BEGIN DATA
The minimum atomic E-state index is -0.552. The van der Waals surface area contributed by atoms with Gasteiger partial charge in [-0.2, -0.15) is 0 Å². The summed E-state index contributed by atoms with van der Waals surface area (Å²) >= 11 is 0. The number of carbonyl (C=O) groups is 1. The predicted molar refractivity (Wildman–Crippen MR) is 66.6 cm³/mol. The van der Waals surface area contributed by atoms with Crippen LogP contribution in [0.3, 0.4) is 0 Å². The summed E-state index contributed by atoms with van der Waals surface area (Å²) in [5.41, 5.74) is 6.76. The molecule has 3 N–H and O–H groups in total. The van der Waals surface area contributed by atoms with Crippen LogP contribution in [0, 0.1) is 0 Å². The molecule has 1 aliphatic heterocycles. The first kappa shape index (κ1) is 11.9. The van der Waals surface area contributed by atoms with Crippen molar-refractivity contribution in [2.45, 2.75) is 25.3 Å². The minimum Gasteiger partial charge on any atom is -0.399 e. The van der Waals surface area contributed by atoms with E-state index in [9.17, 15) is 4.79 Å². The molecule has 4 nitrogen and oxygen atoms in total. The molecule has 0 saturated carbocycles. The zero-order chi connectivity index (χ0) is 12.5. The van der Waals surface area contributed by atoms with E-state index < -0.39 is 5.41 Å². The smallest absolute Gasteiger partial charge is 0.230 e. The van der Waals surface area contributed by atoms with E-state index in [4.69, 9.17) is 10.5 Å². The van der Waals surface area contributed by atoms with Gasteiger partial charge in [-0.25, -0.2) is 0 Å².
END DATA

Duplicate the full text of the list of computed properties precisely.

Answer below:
The minimum atomic E-state index is -0.552. The van der Waals surface area contributed by atoms with Gasteiger partial charge in [-0.2, -0.15) is 0 Å². The summed E-state index contributed by atoms with van der Waals surface area (Å²) >= 11 is 0. The number of carbonyl (C=O) groups is 1. The predicted molar refractivity (Wildman–Crippen MR) is 66.6 cm³/mol. The van der Waals surface area contributed by atoms with Crippen LogP contribution in [0.3, 0.4) is 0 Å². The summed E-state index contributed by atoms with van der Waals surface area (Å²) in [5.41, 5.74) is 6.76. The molecule has 3 N–H and O–H groups in total. The van der Waals surface area contributed by atoms with Crippen LogP contribution in [0, 0.1) is 0 Å². The molecule has 1 aliphatic heterocycles. The first kappa shape index (κ1) is 11.9. The van der Waals surface area contributed by atoms with Crippen molar-refractivity contribution in [2.45, 2.75) is 25.3 Å². The minimum Gasteiger partial charge on any atom is -0.399 e. The van der Waals surface area contributed by atoms with E-state index in [9.17, 15) is 4.79 Å². The molecule has 4 nitrogen and oxygen atoms in total. The molecule has 0 saturated carbocycles. The zero-order chi connectivity index (χ0) is 12.5. The van der Waals surface area contributed by atoms with E-state index < -0.39 is 5.41 Å². The smallest absolute Gasteiger partial charge is 0.230 e. The van der Waals surface area contributed by atoms with E-state index in [4.69, 9.17) is 10.5 Å². The van der Waals surface area contributed by atoms with Gasteiger partial charge in [-0.25, -0.2) is 0 Å².